Feature

Follow along as four students narrate the ups and downs of their dissertations through video diaries.

This year, gradPSYCH is following four students as they navigate the sometimes rocky path from dissertation proposal to defense. Below is a progress update on each student. To find out how they've faced down their biggest challenges so far, visit our digital edition to watch their video diaries.

Natalie T., 28, PhD candidate in developmental psychology at the University of California, Davis

Working on her dissertation proposal and her data collection.

Natalie's dissertation path is somewhat unusual: She has been simultaneously working on her proposal and collecting data, because she's basing her dissertation on a long-term study on children's emotional and social development that was already underway when she joined her lab.

Progress on both fronts has been steady, though slower than she'd like. She had to temporarily stop collecting data this fall when the study's state IRB approval expired. It was reapproved in November, so data collection is back on.

The pause was frustrating, Natalie says, but it had a silver lining: "It gave me a chance to process what we have right now." The preliminary data showed some interesting links between young preschool children's early problems with emotional regulation and their later physiological reactions to social situations. Natalie presented the preliminary data at a conference in November and got useful suggestions from other researchers on ways to improve the study.

"It's always good to get feedback early rather than later," she says.

Meanwhile, she's balancing her work with another major life event — she got married in December during her school's quarterly break. The timing worked well, she says, though it didn't allow for a long honeymoon. A week later, she and her husband, a history professor, were back in the classroom and lab.

Ross M., 31, PhD candidate in clinical psychology at Penn State University

Collecting data.

In November, Ross hit an unexpected snag in his study on the neuromechanisms associated with occasional smoking — complications with the fMRI equipment he was using temporarily stopped his data collection.

"That caused some panic-inducing moments," he says. But he, his advisor and his committee members came up with a solution. Ross is still evaluating how the nondaily smokers respond to reward-related tasks. But instead of using fMRI to examine their neural activation directly, he's using a behavioral measure with established links to neural activation.

With the change, he's on track to finish his data collection by early spring and then begin analysis.

At the same time, Ross is in the thick of the internship application process, travelling to interviews and leaving some data collection in the hands of his four undergraduate research assistants.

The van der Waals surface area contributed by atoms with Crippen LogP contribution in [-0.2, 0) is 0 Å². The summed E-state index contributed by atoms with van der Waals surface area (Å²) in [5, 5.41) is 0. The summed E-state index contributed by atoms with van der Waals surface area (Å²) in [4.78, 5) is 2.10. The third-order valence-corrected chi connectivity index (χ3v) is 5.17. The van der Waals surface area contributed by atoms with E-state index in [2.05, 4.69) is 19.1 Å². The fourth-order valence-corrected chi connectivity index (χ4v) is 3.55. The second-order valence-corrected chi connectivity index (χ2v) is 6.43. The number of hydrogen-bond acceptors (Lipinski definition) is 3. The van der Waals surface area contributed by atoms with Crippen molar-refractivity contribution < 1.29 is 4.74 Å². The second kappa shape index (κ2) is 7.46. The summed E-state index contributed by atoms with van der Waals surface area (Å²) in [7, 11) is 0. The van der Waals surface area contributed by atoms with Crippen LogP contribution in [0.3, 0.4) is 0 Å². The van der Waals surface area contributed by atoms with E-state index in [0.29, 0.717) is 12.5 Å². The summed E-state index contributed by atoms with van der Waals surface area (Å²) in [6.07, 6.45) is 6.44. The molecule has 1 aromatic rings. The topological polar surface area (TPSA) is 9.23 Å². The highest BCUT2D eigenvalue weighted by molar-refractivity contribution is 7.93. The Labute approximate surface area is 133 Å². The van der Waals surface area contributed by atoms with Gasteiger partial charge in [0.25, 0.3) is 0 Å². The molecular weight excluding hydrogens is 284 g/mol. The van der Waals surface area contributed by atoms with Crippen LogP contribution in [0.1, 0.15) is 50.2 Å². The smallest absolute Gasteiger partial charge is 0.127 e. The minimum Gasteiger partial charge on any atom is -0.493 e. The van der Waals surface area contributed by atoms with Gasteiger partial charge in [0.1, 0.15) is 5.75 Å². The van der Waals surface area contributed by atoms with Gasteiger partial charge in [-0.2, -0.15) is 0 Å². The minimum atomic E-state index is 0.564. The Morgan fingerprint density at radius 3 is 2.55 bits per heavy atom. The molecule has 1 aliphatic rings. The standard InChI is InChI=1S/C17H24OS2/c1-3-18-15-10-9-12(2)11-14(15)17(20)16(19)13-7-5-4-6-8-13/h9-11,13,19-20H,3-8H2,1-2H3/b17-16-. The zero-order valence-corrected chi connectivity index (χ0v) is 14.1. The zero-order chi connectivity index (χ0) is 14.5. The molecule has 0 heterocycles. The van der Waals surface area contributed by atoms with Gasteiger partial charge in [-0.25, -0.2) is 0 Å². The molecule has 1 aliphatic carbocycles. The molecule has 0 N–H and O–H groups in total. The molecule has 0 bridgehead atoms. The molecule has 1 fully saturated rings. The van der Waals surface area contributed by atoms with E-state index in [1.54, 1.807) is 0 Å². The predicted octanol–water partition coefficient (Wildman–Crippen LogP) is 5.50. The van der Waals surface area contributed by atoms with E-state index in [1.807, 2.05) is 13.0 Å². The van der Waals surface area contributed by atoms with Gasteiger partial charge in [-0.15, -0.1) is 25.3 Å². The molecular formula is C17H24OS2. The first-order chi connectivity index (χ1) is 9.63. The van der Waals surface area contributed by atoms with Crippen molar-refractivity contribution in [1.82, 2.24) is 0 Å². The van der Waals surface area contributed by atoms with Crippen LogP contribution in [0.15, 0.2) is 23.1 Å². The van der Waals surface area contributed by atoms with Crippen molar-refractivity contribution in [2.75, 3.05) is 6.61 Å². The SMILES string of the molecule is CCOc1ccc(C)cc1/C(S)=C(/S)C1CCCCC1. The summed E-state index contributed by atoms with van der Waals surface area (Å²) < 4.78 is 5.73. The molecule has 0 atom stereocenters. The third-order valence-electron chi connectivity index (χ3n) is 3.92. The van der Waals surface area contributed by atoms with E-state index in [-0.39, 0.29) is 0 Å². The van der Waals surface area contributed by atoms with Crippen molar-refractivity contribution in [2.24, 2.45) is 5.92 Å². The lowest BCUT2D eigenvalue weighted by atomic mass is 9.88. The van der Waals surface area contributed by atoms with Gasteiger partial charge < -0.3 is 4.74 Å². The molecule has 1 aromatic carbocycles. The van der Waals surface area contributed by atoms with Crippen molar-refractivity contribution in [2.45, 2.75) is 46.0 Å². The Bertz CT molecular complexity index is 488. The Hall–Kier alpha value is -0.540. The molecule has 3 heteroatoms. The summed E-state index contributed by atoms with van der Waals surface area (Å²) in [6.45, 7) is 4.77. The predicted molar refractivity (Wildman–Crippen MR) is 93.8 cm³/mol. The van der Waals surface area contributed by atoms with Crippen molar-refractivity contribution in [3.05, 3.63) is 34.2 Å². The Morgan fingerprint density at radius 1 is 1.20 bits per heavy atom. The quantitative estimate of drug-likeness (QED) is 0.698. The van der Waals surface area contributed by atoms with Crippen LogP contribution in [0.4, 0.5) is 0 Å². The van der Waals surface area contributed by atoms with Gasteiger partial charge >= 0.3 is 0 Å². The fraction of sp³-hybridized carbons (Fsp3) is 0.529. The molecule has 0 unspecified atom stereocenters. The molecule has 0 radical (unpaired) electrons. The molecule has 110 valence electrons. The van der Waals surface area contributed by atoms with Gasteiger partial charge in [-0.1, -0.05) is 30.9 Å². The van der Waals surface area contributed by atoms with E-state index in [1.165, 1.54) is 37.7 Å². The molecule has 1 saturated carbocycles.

"One of the things that led to me acting decisively when it came to the equipment failure is that I really wanted to collect a lot of my sample before those interviews started," he says. "Now that everything is in place, it's enabled me to be able to go on the interviews without worry."

Melissa G., 29, PsyD candidate in clinical psychology at the California School of Professional Psychology, San Francisco

Analyzing her data.

Like Ross, Melissa has also had to improvise in recent months.

She's using structured interviews to study how black teen males express and experience empathy. To increase the validity of her results, she chose to use a rigorous method of analysis called consensual qualitative research, which requires a team of researchers to review and agree on the meaning of the responses. But this consensus-driven approach requires more time than she has. Melissa had planned to finish the analysis in the fall, but when it became clear that that would be impossible, something had to give. "I really want to maintain the integrity of my study, but I also want to graduate this year," she says.

She decided to cut the number of participants in the dissertation portion of the study from 17 to eight. Her dissertation will now be an exploratory study of the first half of the data set, and while she writes it up she will continue to analyze the rest of the interviews, with an eye toward eventually publishing the full study.

"It really felt like a huge loss to me," she says. "But at this point time is of the essence."

Amy M., 25, PsyD candidate in clinical psychology at the University of Hartford

Putting her dissertation to work.

Amy finished and successfully defended her dissertation — a manual to train college resident advisors (RAs) to deal with sexual assault crises — last year. Now she wants to put the manual into practice in a real-world setting.

She's approached several residence life offices at local colleges in Connecticut, but so far hasn't found any takers. That may be because many schools devote only one RA training session to the issue, she says. But research shows that effective training takes longer. Her manual requires five weekly 90-minute sessions, a bigger time commitment than schools may be willing to make. "That's even on the shorter end of what's recommended [by researchers in the field], but I had to find a balance," she says.

Amy is also applying to internships this year at college counseling centers. She hopes that wherever she ends up will let her develop the manual into an outreach program.

Digital Extra

Find out more about the biggest challenges our dissertation diarists have faced — and how they've overcome them. Watch their video diaries in gradPSYCH's digital edition.